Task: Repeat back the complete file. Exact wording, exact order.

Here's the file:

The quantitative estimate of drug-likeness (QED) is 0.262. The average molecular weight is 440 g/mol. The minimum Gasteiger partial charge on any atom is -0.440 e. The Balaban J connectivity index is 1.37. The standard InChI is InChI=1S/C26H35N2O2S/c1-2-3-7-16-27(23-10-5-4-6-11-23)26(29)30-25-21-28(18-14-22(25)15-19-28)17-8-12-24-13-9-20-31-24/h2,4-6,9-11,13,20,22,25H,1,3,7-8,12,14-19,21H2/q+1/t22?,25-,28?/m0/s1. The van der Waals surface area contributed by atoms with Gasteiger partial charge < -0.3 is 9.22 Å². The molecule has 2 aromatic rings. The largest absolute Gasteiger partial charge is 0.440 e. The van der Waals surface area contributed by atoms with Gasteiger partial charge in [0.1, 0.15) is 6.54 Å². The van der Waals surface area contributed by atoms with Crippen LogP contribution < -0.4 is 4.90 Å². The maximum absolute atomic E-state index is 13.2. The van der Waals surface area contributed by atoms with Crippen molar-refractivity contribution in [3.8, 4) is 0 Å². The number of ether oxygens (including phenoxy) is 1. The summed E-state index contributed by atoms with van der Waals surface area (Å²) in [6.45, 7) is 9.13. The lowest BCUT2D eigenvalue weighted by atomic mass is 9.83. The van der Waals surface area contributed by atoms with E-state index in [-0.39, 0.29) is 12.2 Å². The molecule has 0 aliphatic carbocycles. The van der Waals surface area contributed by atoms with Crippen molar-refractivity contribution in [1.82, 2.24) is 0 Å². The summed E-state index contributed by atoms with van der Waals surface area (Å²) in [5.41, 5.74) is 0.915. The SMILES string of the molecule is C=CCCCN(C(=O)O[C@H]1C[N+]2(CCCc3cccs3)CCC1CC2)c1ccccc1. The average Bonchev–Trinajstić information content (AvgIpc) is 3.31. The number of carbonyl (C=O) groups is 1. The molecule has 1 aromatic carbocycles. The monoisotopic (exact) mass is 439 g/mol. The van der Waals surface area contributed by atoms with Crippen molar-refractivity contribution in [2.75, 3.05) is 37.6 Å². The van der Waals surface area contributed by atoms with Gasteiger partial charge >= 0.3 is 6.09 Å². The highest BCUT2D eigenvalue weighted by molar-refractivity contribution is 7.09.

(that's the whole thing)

The quantitative estimate of drug-likeness (QED) is 0.262. The average molecular weight is 440 g/mol. The minimum Gasteiger partial charge on any atom is -0.440 e. The Balaban J connectivity index is 1.37. The standard InChI is InChI=1S/C26H35N2O2S/c1-2-3-7-16-27(23-10-5-4-6-11-23)26(29)30-25-21-28(18-14-22(25)15-19-28)17-8-12-24-13-9-20-31-24/h2,4-6,9-11,13,20,22,25H,1,3,7-8,12,14-19,21H2/q+1/t22?,25-,28?/m0/s1. The van der Waals surface area contributed by atoms with Gasteiger partial charge < -0.3 is 9.22 Å². The molecule has 2 aromatic rings. The largest absolute Gasteiger partial charge is 0.440 e. The van der Waals surface area contributed by atoms with Gasteiger partial charge in [0.1, 0.15) is 6.54 Å². The van der Waals surface area contributed by atoms with Crippen LogP contribution < -0.4 is 4.90 Å². The maximum absolute atomic E-state index is 13.2. The van der Waals surface area contributed by atoms with Crippen molar-refractivity contribution in [3.8, 4) is 0 Å². The number of ether oxygens (including phenoxy) is 1. The summed E-state index contributed by atoms with van der Waals surface area (Å²) in [6.45, 7) is 9.13. The lowest BCUT2D eigenvalue weighted by atomic mass is 9.83. The van der Waals surface area contributed by atoms with E-state index in [-0.39, 0.29) is 12.2 Å². The molecule has 0 aliphatic carbocycles. The van der Waals surface area contributed by atoms with Crippen molar-refractivity contribution in [1.82, 2.24) is 0 Å². The summed E-state index contributed by atoms with van der Waals surface area (Å²) in [5.41, 5.74) is 0.915. The SMILES string of the molecule is C=CCCCN(C(=O)O[C@H]1C[N+]2(CCCc3cccs3)CCC1CC2)c1ccccc1. The average Bonchev–Trinajstić information content (AvgIpc) is 3.31. The number of carbonyl (C=O) groups is 1. The molecule has 1 aromatic carbocycles. The monoisotopic (exact) mass is 439 g/mol. The van der Waals surface area contributed by atoms with Crippen molar-refractivity contribution in [2.75, 3.05) is 37.6 Å². The van der Waals surface area contributed by atoms with Gasteiger partial charge >= 0.3 is 6.09 Å². The highest BCUT2D eigenvalue weighted by molar-refractivity contribution is 7.09.